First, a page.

Amyotrophic lateral sclerosis (ALS) patients with locked-in syndrome reported having a satisfactory quality of life and low levels of depression, in spite of their near-complete disability, in a small but recent study.
The results of the questionaire-based study were presented by its lead author, Dorothée Lulé, at the 28th International Symposium on MND/ALS, held in Boston from Dec. 7–10. She described the plurality of 25 locked-in ALS patients surveyed as “strong fighters” who “mostly have a strong wish for life.”
A rare neurological disorder associated with some progressive cases of ALS, locked-in syndrome refers to patients who no longer have any voluntary control of their body’s muscles, with the exception of eye movement. As a result, independence and communication are severely impaired.
While locked-in syndrome is often associated with a complete lack of quality of life, researchers in the study, “ALS patients with locked-in syndrome: quality of life, depression and medical decision making,” sought to poll ALS patients with the disorder directly and compile measurable results on quality of life, depression, well-being, and preferences to end life.
They aimed to better understand the effects of locked-in syndrome on health management and life enhancing/sustaining treatments.
Although there are major unmet needs in treating ALS, therapeutic options such Riluzole (rilutek) — which helps to prolong survival in ALS patients – as well as life-sustaining treatments, such an invasive and non-invasive ventilation, do exist. This study aimed to better understand whether these treatment options would be deemed worthwhile by patients with severe disability.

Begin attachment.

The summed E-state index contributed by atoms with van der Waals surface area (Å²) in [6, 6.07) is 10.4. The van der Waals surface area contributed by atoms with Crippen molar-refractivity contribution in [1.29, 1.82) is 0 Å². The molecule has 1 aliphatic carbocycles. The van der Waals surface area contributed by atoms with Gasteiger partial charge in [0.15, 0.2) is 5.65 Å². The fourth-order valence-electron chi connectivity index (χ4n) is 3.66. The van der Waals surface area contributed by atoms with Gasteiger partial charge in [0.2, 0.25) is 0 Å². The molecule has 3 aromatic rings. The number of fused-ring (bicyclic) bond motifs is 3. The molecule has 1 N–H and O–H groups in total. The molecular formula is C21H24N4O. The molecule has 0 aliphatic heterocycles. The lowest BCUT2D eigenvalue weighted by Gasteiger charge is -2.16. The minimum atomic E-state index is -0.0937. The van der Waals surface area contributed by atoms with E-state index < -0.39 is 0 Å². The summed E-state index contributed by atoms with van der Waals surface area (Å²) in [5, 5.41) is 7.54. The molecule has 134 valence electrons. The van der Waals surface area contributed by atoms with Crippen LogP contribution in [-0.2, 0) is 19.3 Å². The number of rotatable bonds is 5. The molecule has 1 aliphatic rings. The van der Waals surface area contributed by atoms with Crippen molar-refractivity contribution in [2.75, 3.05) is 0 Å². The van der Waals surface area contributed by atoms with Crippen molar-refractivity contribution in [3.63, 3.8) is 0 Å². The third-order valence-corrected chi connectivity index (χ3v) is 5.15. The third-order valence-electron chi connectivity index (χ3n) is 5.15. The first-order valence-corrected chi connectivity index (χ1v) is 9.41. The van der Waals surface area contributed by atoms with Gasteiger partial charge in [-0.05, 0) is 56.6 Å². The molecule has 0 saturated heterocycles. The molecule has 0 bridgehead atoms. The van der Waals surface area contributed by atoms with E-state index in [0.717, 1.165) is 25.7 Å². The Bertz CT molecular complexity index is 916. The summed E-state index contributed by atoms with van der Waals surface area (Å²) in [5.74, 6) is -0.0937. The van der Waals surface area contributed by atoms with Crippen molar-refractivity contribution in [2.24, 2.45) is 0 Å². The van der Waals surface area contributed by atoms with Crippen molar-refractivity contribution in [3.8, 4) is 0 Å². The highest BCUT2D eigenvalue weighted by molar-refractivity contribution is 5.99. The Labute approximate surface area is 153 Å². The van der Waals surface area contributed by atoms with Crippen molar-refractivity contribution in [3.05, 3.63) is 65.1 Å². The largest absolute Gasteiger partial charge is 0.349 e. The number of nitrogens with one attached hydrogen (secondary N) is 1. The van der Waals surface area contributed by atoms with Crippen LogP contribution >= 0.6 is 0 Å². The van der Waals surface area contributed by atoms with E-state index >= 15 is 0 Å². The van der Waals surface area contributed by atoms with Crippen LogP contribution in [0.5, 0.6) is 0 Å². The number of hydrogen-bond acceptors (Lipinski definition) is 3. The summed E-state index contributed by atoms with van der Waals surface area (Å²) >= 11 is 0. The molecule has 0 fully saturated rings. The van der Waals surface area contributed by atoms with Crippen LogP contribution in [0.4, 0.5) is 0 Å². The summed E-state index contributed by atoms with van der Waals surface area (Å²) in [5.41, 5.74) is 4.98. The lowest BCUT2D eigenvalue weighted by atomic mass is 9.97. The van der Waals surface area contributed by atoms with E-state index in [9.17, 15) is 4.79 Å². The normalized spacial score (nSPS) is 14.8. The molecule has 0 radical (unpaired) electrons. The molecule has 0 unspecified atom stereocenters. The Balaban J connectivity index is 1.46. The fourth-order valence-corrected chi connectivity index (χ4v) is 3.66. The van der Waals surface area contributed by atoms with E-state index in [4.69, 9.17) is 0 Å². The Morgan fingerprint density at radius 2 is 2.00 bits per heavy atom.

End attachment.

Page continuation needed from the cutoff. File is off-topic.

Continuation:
Researchers interviewed 25 locked-in syndrome patients using eye control technology that allowed them to respond to an in-depth questionnaire on quality of life.
Interview sessions, which took three to four hours, included a range of standard quality of life (QoL), depressiveness, and physical function tests, such as the ALSFRS-R, giving the researchers an opportunity to determine attitudes toward hastened death (SAHD) and preferences regarding a hypothetical end to therapeutic interventions in the future.
Results contradicted prevailing beliefs regarding ALS patients with locked-in syndrome’s views on quality of and the will to live, researchers reported.
In a QoL graph that spanned +5 to -5 to quantify overall quality of life, the median score was 1, indicating a net positive perspective on life quality of life in these ALS patients.
On the issues of depression and the wish for a hastened death, participants again defied conventional thinking: only five were found to have “clinically relevant depression,” making depressiveness rare among this group of patients. And in those five people, depression was clinically diagnosed prior to disease onset and not associated with ALS or locked-in syndrome.
The well-being and relative satisfaction with quality of life was not found to be associated with physical function. Lulé explained that the progressive nature of the disease may lead patients to be far more adaptable to their disability, and that “caregivers and outsiders may underestimate psychological adaptation,” describing the study’s patients as “strong fighters.”
Moreover, as noted in the study’s abstract, “preferences for termination of therapeutic devices in the future were reported in a subset of patients only. Wish for hastened death was low and in the range of patients in early stages of the disease as previously reported, indicating a constantly low level throughout the disease.”
Lulé admitted that quality of life is a highly subjective issue, and that there is a wide range of cultural impacts on the perspectives explored in the study that cannot be fully accounted for in its results.
The researchers concluded that, given participants’ reports of high levels of social support, overall well-being in ALS patients with locked-in syndrome may be directly a result of the social support provided them.